Since 2019 Amit also serves as the managing editor of the FRMRC's Naharaim: Journal of German-Jewish Literature and Cultural History.

He was the research coordinator of the joint project of the FRMRC, DLA Marbach and the Leibniz Institute for Jewish History and Culture – Simon Dubnow, Traces and Treasures of German-Jewish History in Israel.

 

 

Selected Publications

- (co-authored with Hanan Harif) “‘A Complete, Multifaceted Discipline’: The Debate over the History of Jews in Muslim Lands and its Teaching at the Institute of Jewish Studies and the School of Oriental Studies, 1948–1955,” in: Uzi Revhun and Yfaat Weiss (eds.), The History of the Hebrew University of Jerusalem, 5th volume (accepted; forthcoming) [IN HEBREW].

- “The Archive as Storyteller: Refractions of German-Jewish Oriental Studies Migration in Personal Archives,” Jahrbuch des Dubnow-Instituts / Dubnow Institute Yearbook XVII (2018), pp. 425–446.

- ”A Man of Contention: Martin Plessner (1900–1973) and His Encounters with the Orient,” Naharaim 10.1 (2016), pp. 79-100.

- "'The Sheik': Understanding American Orientalism through Visual and Narrative Differences in Three Decades of Discussion,” Slil 10 (Winter 2016), pp. 39-57. [IN HEBREW]

- "'Ma'alesh, Nistader': Arabic in the Folklore of the Palmach during the 1940s,” Hayo Haya 11 (Autumn 2015), pp. 46-66. [IN HEBREW]

 

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Liad Levy-Mousan

Liad Levy-Mousan

Researcher

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Liad Levy-Mousan is a M.A. Student in Jewish Philosophy at the Hebrew University of Jerusalem. His Thesis focuses on the concept of Time in Martin Buber's writings. Liad obtained a B.A. in Political Science and Philosophy at the Hebrew university and received certificates in Advanced Methodologies in Project Management from the Technion Institute, as well as in Oral History applied course from the Institute of Contemporary Judaism at the Hebrew University. Liad receives the Ernst Ludwig Ehrlich Scholarship and is engaged as a research Assistant for Prof. Avihu Ronen (University of Haifa) in the "Hashomer Hatzair youth-movement documentation Project during 1938-1946" and in the project: "Traces of German-Jewish History: Preserving and Researching German-Jewish Archives in Israel" at the Franz Rosenzweig Minerva Research Center at the Hebrew University of Jerusalem. He worked from 2009 to 2015 in diverse functions that focus on Jewish and political education in Israel, Switzerland and Germany. Until October 2014 he was the director of the Youth department of the Jewish community center of Munich and Upper-Bavaria, Germany.

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Ahuva Liberles Noiman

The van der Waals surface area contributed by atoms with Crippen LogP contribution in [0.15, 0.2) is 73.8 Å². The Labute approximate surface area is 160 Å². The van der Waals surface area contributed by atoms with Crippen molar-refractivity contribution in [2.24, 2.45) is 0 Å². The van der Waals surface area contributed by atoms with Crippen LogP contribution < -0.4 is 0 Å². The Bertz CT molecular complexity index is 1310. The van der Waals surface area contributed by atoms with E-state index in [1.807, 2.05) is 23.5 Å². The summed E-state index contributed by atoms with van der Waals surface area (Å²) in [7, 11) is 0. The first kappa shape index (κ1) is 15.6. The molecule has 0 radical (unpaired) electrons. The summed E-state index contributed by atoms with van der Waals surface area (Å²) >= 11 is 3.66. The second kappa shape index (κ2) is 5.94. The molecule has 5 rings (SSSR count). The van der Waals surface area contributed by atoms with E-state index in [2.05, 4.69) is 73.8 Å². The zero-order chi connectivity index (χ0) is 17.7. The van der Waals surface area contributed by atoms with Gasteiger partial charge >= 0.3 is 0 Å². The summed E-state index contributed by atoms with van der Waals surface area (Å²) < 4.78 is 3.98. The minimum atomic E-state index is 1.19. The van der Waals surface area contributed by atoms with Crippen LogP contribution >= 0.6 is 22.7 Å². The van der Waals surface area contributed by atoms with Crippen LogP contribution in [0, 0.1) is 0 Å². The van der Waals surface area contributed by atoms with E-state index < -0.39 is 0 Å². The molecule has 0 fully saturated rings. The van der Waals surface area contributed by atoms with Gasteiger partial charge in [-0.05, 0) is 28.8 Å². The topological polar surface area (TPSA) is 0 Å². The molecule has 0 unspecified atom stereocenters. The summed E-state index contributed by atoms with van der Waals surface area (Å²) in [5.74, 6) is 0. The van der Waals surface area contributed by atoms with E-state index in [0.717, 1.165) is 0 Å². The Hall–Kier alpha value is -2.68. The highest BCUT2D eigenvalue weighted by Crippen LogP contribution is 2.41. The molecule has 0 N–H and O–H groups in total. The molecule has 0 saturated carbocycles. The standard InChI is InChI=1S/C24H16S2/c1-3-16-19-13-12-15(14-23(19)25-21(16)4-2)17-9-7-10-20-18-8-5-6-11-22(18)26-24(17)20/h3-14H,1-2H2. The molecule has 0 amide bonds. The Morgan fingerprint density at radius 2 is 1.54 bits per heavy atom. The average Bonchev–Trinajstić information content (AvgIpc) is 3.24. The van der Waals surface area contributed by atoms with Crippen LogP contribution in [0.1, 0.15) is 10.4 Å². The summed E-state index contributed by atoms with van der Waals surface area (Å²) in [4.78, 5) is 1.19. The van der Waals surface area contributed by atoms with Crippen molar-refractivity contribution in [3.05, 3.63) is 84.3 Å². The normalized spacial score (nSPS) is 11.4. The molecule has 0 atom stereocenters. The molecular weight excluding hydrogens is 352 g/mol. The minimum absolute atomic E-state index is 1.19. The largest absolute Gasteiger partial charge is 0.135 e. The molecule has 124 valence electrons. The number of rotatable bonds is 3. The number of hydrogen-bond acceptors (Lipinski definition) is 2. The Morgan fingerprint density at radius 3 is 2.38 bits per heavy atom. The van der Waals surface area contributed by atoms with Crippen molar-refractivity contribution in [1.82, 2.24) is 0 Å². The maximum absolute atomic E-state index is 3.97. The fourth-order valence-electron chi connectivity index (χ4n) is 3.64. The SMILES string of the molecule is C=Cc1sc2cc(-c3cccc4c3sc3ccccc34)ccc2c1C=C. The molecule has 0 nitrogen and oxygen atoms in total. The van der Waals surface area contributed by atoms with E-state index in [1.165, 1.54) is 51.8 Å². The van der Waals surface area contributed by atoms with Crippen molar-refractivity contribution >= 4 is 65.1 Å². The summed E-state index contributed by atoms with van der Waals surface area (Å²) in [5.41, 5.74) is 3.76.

Ahuva Liberles Noiman

Research Fellow 2016-17

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After completing her MA studies at Hebrew University, Ahuva Liberles Noiman is currently a PhD candidate at the Department for History of the Jewish People and Contemporary Jewry at the Hebrew University of Jerusalem. She is carrying out her research at the Rosenzweig Center and as a fellow of the I-Core 'Center for the Study of Conversion and Inter-Religious Encounter'. Liberles Noiman teaches at the David Yellin College of Education in Jerusalem and has held, since 2012, a position as book review editor at "Zion: The Israeli Historical society's journal for Jewish History".

 

Research Project

Ahuva Liberles Noiman's fields of interests focus on Jewish History in German Lands between 1100-1600, social and intellectual history and the study conversion and inter-religious relationships between Christians and Jews. Her MA thesis, written under the instruction of Prof. Israel Yuval, focused on Conceptions of Space, Travelling and religious Boundaries in the Pietistic community in Regensburg (12th and 13th centuries). Her future dissertation, under the supervision of Prof. Israel Yuval and Dr. Ephraim (Effie) Shoham-Steiner, focuses on the social history of Converts in Late Medieval German lands (1350-1500). Basing on Hebrew, Latin and German sources from the archives she examines the diversity in the relationships between converts and their former and new society.

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Edo Litmanovitch

Research Fellow 2011

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Edo Litmanovitch was a Visiting Doctoral Research Fellow at the Rosenzweig Center from January to June 2011. His project, titled "The Relation between Owners and their Personal Possessions," focused on George Simmel's and Walter Benjamin's favorable account of attachment to personal belongings.